War in Europe

Last week, Russia invaded Ukraine, starting the biggest war in Europe since the end of World War Two. Russian forces, in large numbers, attacked from the north, east and south, coming by air, by sea, and over land.

The Russian President, Vladimir Putin, has long complained about the expansion of NATO toward Russian territory. According to Putin, the prospect of Ukraine joining NATO is a threat to Russian security. He has also argued that Ukraine is rightfully a part of Russia.

Ukrainians are determined to defend their country. The Ukrainian President, Volodymyr Zelenskyy, is visible in the media and has made frequent requests to the international community for help. The Ukrainian military called up reservists aged 18 to 60, and along with the air force, has been slowing the Russian advance. Ukrainian civilians have moved into subway stations and bunkers for protection.

A silouette of soldiers fighting on a wall painted in the colors of the Ukrainian flag

A silouette of soldiers fighting on a wall painted in the colors of the Ukrainian flag (source)

People have expressed shock at the outbreak of war in Europe after a long period of peace. The European Union, the United States, and other countries have reacted with financial sanctions on Russian banks, certain industries, and key individuals. As well, several countries are sending supplies and weapons to assist Ukraine. However, not wanting to directly go to war with Russia, other countries are not sending their own soldiers to fight alongside Ukrainians.

There have already been civilian and military deaths in the conflict, and there are expected to be many more. An already tragic situation has the potential to become far worse if other countries join the conflict, especially considering Russia is a nuclear-armed power.

Sources: bbc.com, aljazeera.com

For source links, see the article on ESLNewsStories.com

Worksheet with activities

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Useful Language

  • Invade (v) - to enter a country to take control with force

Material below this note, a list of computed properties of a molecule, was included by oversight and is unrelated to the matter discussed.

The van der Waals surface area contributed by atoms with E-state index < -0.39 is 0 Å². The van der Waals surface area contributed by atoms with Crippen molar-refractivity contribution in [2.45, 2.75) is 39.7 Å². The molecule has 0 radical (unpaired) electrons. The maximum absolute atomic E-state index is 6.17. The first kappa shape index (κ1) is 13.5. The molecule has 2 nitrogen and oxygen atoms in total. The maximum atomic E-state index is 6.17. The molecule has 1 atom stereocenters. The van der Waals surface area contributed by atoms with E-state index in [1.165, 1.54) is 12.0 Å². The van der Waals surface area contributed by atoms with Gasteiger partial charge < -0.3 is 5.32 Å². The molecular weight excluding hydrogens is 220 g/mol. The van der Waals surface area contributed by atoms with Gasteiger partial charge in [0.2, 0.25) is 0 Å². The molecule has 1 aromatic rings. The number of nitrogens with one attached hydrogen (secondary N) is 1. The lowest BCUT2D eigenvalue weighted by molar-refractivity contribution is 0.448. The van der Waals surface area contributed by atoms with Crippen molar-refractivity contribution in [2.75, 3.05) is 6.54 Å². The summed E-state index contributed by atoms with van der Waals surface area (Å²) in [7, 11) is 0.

• Forces (n) - groups from the army, navy, or air force
  • NATO (n) - a military alliance made up of many of the countries of Europe plus the United States and Canada (North Atlantic Treaty Organization)
  • Prospect (n) - the possibility that something will happen
  • Determined (adj) - strongly feeling that you want to do something
  • Call up (phr. v) - to order people to join the military or report for active duty
  • Reservist (n) - a soldier that is ready to fight if needed
  • Advance (n) - forward movement
  • Bunker (n) - a strongly built shelter, often underground
  • Sanction (n) - an official order to limit trade with a country

Discussion

Discuss the following questions with your partner(s).

  1. How do you feel about war?
  2. When was the last war or serious conflict that affected your part of the world?
  3. Do you know any Ukrainians or people in Ukraine? How are you feeling about their situation?
  4. Is a peaceful solution to conflict always possible? Or is war sometimes unavoidable?
  5. President Putin seems to think that Ukraine should not be an independent nation. Does he have the right to say this? Is history on his side?
  6. Smaller countries can be threatened by larger neighbors. What can smaller countries do to improve their security?
  7. Is 18 years old too young to fight in a war? Is 60 too old?
  8. Will Russia be strongly affected by financial sanctions? Are they enough to make Putin reconsider this war?
  9. Do you support your country sending weapons or supplies to Ukraine? Why or why not?
  10. Have you thought about the threat of nuclear war? How possible is it?